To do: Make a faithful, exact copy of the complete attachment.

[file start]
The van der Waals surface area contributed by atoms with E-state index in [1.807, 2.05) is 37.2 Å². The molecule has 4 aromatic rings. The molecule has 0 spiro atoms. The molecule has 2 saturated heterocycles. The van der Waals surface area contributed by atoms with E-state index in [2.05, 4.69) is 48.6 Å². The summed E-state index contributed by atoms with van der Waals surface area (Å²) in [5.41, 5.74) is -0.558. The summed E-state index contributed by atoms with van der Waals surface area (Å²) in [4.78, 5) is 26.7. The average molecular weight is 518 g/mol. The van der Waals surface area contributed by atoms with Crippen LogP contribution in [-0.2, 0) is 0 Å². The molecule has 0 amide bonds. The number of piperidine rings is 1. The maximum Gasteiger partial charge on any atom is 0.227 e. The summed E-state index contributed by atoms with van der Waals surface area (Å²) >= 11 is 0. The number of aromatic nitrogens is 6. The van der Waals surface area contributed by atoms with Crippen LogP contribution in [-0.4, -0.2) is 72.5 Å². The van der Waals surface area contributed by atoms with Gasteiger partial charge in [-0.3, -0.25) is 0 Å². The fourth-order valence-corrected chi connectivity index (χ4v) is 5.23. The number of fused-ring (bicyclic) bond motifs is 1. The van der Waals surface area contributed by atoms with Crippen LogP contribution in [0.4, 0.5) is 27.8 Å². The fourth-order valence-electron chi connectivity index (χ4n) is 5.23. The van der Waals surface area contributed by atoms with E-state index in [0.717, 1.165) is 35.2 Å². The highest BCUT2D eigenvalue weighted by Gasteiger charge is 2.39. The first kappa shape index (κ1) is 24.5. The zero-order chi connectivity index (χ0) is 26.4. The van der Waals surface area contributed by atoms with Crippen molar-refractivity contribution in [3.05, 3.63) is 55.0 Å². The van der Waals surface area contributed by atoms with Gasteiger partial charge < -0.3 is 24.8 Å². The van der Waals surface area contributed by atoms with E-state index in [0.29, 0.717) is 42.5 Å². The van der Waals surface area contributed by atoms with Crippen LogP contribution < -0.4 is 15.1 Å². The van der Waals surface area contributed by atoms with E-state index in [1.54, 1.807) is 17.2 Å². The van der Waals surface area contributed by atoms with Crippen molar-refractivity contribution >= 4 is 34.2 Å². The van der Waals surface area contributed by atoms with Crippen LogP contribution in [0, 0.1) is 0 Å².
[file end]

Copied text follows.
The van der Waals surface area contributed by atoms with E-state index in [1.807, 2.05) is 37.2 Å². The molecule has 4 aromatic rings. The molecule has 0 spiro atoms. The molecule has 2 saturated heterocycles. The van der Waals surface area contributed by atoms with E-state index in [2.05, 4.69) is 48.6 Å². The summed E-state index contributed by atoms with van der Waals surface area (Å²) in [5.41, 5.74) is -0.558. The summed E-state index contributed by atoms with van der Waals surface area (Å²) in [4.78, 5) is 26.7. The average molecular weight is 518 g/mol. The van der Waals surface area contributed by atoms with Crippen LogP contribution in [-0.2, 0) is 0 Å². The molecule has 0 amide bonds. The number of piperidine rings is 1. The maximum Gasteiger partial charge on any atom is 0.227 e. The summed E-state index contributed by atoms with van der Waals surface area (Å²) >= 11 is 0. The number of aromatic nitrogens is 6. The van der Waals surface area contributed by atoms with Crippen LogP contribution in [-0.4, -0.2) is 72.5 Å². The van der Waals surface area contributed by atoms with Gasteiger partial charge in [-0.3, -0.25) is 0 Å². The fourth-order valence-corrected chi connectivity index (χ4v) is 5.23. The number of fused-ring (bicyclic) bond motifs is 1. The van der Waals surface area contributed by atoms with Crippen LogP contribution in [0.4, 0.5) is 27.8 Å². The fourth-order valence-electron chi connectivity index (χ4n) is 5.23. The van der Waals surface area contributed by atoms with E-state index in [0.717, 1.165) is 35.2 Å². The highest BCUT2D eigenvalue weighted by Gasteiger charge is 2.39. The first kappa shape index (κ1) is 24.5. The zero-order chi connectivity index (χ0) is 26.4. The van der Waals surface area contributed by atoms with Crippen molar-refractivity contribution in [3.05, 3.63) is 55.0 Å². The van der Waals surface area contributed by atoms with Gasteiger partial charge < -0.3 is 24.8 Å². The van der Waals surface area contributed by atoms with E-state index in [0.29, 0.717) is 42.5 Å². The van der Waals surface area contributed by atoms with Crippen LogP contribution < -0.4 is 15.1 Å². The van der Waals surface area contributed by atoms with E-state index in [1.54, 1.807) is 17.2 Å². The van der Waals surface area contributed by atoms with Crippen molar-refractivity contribution >= 4 is 34.2 Å². The van der Waals surface area contributed by atoms with Crippen LogP contribution in [0, 0.1) is 0 Å².